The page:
Xhenet Aliu portrays the lives of two women, a mother and her daughter, a small American city, Waterbury, CT, crushed dreams, and an Albanian immigrant community in transition from homeland customs to rough and ready U.S. capitalism, though that can’t compare to the financial snookering perpetrated by Albanians on Albanians in the 1990s, half the timeframe of the novel. Doubtless the circumstances of mother Elsie and daughter Luljeta are often desperate, but also in the end inspirational, at least in that given determination, there seems always to be a way out.

Aliu sets the story in Waterbury, in the 1990s for Elsie, in current times for Luljeta. She has both women tell their stories, Elsie’s about how she came to have Luljeta and raise her as a single mother, Luljeta’s concerning her feelings of being a misfit and inadequate and yearning to know about her father. Elsie tells her story in the first-person. Luljeta tells her in the second-person, which in the skillful hands of Aliu proves a very effective device helping us understand how Luljeta feels about herself, removed from the world, incomplete, and cynical about the whole thing.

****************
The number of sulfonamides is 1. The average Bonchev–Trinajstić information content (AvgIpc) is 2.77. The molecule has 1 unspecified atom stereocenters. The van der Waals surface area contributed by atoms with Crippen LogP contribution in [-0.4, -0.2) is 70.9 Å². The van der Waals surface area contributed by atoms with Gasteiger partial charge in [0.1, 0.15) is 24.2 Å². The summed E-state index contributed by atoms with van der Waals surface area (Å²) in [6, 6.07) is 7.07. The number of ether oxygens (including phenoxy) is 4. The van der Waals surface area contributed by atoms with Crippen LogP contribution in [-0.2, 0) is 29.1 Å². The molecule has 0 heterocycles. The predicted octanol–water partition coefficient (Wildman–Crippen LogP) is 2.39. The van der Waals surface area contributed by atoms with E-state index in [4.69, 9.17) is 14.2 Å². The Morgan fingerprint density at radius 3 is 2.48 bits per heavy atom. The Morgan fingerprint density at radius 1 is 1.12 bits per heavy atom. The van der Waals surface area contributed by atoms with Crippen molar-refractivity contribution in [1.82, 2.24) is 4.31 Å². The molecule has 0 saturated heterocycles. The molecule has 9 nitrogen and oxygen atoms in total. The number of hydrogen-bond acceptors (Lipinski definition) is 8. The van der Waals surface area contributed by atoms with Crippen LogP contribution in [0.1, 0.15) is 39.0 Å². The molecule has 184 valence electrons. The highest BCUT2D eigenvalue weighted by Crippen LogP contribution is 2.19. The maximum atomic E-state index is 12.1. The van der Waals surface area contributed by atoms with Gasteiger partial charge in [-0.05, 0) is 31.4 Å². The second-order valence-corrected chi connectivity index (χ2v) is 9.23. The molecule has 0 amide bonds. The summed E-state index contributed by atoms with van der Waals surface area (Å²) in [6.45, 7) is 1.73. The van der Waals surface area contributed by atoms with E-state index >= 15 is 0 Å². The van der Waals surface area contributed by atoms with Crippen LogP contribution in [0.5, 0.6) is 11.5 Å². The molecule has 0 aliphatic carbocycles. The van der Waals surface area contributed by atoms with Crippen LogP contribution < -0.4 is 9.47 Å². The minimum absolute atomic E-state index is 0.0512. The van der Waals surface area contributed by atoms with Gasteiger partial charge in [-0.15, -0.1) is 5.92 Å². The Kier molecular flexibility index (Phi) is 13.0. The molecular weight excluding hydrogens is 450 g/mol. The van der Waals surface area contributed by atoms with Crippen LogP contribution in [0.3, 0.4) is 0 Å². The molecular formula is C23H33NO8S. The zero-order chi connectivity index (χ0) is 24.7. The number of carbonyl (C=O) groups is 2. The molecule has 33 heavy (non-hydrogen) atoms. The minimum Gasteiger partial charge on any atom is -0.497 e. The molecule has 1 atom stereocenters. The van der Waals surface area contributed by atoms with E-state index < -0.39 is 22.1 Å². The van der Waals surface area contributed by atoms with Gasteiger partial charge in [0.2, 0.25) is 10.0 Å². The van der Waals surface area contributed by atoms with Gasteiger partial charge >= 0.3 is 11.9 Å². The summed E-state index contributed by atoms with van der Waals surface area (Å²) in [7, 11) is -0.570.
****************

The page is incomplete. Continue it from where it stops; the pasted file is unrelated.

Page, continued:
Waterbury, once a prosperous city trilling on the several brass works in the city, has fallen unto hard times by the 1990s. Many without marketable knowledge-work skills find themselves casting around for anything to put bread on the table, exactly the plight of Elsie. She works in a small family run Albanian restaurant operated by husband and wife Gjonni and Yllka. There, she takes up with the fry cook, Bashkim. He’s fairly fresh from Albania and a man with big dreams and a wife back home. Bashkim, as do many of his fellow countrymen, talk constantly about getting rich on mysterious investments, mysterious because whenever Elsie questions him about them he blows her off. (These investments, numbering at least 25, were really a rash of pyramid schemes that eventually tore Albania apart and led to the Albanian Civil War in 1997.) Eventually, Elsie becomes pregnant with Luljeta and Bashkim deserts her for reasons left for readers to discover on their own.